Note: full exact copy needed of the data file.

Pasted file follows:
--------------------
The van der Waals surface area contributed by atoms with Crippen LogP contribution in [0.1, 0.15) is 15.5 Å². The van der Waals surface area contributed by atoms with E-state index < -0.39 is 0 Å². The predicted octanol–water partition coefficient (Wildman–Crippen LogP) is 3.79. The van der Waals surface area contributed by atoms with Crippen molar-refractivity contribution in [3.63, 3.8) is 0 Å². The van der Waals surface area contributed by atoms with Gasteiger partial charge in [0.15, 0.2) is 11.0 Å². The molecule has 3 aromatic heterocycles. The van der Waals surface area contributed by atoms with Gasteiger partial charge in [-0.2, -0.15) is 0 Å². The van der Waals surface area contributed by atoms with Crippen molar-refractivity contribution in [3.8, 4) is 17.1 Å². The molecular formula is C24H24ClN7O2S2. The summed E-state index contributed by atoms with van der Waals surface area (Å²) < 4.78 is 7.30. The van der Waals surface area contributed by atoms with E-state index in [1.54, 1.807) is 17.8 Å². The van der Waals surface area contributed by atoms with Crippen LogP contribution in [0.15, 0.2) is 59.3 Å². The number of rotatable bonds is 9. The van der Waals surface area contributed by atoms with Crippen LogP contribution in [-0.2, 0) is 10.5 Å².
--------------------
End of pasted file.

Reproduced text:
The van der Waals surface area contributed by atoms with Crippen LogP contribution in [0.1, 0.15) is 15.5 Å². The van der Waals surface area contributed by atoms with E-state index < -0.39 is 0 Å². The predicted octanol–water partition coefficient (Wildman–Crippen LogP) is 3.79. The van der Waals surface area contributed by atoms with Crippen molar-refractivity contribution in [3.63, 3.8) is 0 Å². The van der Waals surface area contributed by atoms with Gasteiger partial charge in [0.15, 0.2) is 11.0 Å². The molecule has 3 aromatic heterocycles. The van der Waals surface area contributed by atoms with Gasteiger partial charge in [-0.2, -0.15) is 0 Å². The van der Waals surface area contributed by atoms with Crippen molar-refractivity contribution in [3.8, 4) is 17.1 Å². The molecular formula is C24H24ClN7O2S2. The summed E-state index contributed by atoms with van der Waals surface area (Å²) < 4.78 is 7.30. The van der Waals surface area contributed by atoms with E-state index in [1.54, 1.807) is 17.8 Å². The van der Waals surface area contributed by atoms with Crippen LogP contribution in [0.15, 0.2) is 59.3 Å². The number of rotatable bonds is 9. The van der Waals surface area contributed by atoms with Crippen LogP contribution in [-0.2, 0) is 10.5 Å².